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I am pleased to present my first report as Chief Executive of Transport Scotland. Since assuming the role in February 2009, I have been impressed by the variety and complexity of the projects being delivered by Transport Scotland and our ability to support the Government’s Purpose of increasing sustainable economic growth. This Report sets out the progress Transport Scotland has made against the key delivery priorities in our Corporate Plan 2008/11 and in achieving the specific targets/ outcomes in our Business Plan 2008/09.

This progress has been achieved against a background, in the second part of the year, of difficult economic circumstances due to the downturn in the global economy. The Scottish Government has made it absolutely clear that the purpose of increasing sustainable economic growth remains its key priority and that an efficient transport system is essential for enhancing productivity and delivering greater prosperity and opportunity for the people of Scotland. We have therefore continued to drive forward, on behalf of the Scottish Government, the largest transport investment programme Scotland has ever seen, with a number of vital projects such as the development of the railway line between Airdrie and Bathgate, major improvement works on the Edinburgh to Glasgow railway links and the M74 Completion. We have also commenced works on important safety improvements on the A9 at Bankfoot and Carrbridge.

As a major priority we are progressing the design, development and procurement of the Forth Replacement Crossing and tendering for what will be Scotland’s largest civil engineering project in several generations. This strategic crossing is a vital economic link for Fife, Edinburgh and the Lothians and crucial in maintaining the capacity and capability of the national and regional road network. Public exhibitions took place in January to allow members of the public to see the plans for the crossing.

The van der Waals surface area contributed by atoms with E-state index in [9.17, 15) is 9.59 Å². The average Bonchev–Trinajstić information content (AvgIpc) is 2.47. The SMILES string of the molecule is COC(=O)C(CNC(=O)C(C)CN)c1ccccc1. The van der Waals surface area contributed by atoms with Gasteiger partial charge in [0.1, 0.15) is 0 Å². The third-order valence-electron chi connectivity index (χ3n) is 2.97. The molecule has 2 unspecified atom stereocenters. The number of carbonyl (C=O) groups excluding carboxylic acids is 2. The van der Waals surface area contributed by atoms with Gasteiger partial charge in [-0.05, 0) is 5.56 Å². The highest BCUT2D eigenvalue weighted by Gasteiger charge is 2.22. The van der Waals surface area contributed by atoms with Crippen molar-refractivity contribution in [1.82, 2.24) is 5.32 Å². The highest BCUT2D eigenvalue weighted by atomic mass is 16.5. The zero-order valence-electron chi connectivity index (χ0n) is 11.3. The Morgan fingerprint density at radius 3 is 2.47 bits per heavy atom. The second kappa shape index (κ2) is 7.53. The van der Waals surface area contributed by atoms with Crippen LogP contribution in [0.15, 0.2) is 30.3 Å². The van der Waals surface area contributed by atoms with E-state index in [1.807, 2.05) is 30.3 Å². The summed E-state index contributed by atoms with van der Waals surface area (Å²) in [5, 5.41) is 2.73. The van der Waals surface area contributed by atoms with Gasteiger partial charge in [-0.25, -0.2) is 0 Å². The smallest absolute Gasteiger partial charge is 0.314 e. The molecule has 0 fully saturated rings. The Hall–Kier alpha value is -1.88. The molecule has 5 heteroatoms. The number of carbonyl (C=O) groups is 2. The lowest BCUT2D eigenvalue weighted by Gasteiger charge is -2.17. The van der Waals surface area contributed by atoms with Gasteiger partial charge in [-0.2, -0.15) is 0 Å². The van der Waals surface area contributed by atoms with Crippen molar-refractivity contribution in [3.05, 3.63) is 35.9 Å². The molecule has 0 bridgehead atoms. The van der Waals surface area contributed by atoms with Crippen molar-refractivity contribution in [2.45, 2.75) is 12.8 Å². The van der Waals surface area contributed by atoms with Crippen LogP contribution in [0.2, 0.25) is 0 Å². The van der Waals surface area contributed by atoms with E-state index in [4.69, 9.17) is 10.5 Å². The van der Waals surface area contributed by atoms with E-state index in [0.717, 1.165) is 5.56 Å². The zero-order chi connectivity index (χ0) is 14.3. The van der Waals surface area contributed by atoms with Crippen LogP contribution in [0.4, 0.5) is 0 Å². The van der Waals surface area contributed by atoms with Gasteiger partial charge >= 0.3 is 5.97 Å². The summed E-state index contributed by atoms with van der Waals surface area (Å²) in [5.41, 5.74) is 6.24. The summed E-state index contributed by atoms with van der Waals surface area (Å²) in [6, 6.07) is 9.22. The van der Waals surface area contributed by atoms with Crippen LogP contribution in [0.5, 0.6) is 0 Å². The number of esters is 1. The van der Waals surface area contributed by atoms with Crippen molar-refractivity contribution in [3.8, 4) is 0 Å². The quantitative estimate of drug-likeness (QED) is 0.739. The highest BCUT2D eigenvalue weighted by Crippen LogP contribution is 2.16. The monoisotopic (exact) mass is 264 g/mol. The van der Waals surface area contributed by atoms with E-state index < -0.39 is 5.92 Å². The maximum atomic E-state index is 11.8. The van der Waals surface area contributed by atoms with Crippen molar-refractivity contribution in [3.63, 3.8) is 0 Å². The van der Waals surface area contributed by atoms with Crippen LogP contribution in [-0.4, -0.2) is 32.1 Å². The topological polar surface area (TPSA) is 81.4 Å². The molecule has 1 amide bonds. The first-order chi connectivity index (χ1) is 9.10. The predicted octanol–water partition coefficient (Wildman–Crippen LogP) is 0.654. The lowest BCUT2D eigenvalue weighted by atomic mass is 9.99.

During the year we have continued to make significant progress in delivering major road and rail projects across Scotland. The First Minister, the Rt Hon Alex Salmond MSP, opened the new Clackmannanshire Bridge over the Forth in November. The bridge, designed to alleviate traffic pressure on the Kincardine Bridge, is the second largest of its type in the world. Also in November the Minister for Transport, Infrastructure and Climate Change, Stewart Stevenson MSP, opened the new footbridge over the M8 at Harthill. The new Stirling-Alloa-Kincardine rail link was opened in May 2008. This has proved to be a major success with 400,000 passengers in the first year, well over double the original forecast.

The A9 Ballinluig junction improvements were completed on budget and two months ahead of schedule and opened by the Cabinet Secretary for Finance and Sustainable Growth, John Swinney MSP, in May. In the same month, work started on the M74 Completion. The A68 Dalkeith Northern Bypass was completed in September and in January we awarded the £320 million project to construct a new 18 kilometre stretch of motorway on the A80 between Stepps and Haggs.

Many other road and rail projects were being planned or were under construction. Details of these and our other achievements are set out in the following chapters. In all of these we have collaborated constructively with a wide range of partners in the transport sector and beyond and we look forward to continuing these constructive relationships in the coming years.

In order to ensure that the overall capital budget for Scotland is sustainable in years to come, the Cabinet Secretary for Finance and Sustainable Growth announced in his budget statement that the Scottish Government has reluctantly decided to cancel the Glasgow Airport Rail Link project. However, it remains committed to continuing to support the capacity and signalling improvements on the rail line between Paisley and Glasgow, to accommodate growing demand for rail travel in Renfrewshire, Ayrshire and Inverclyde.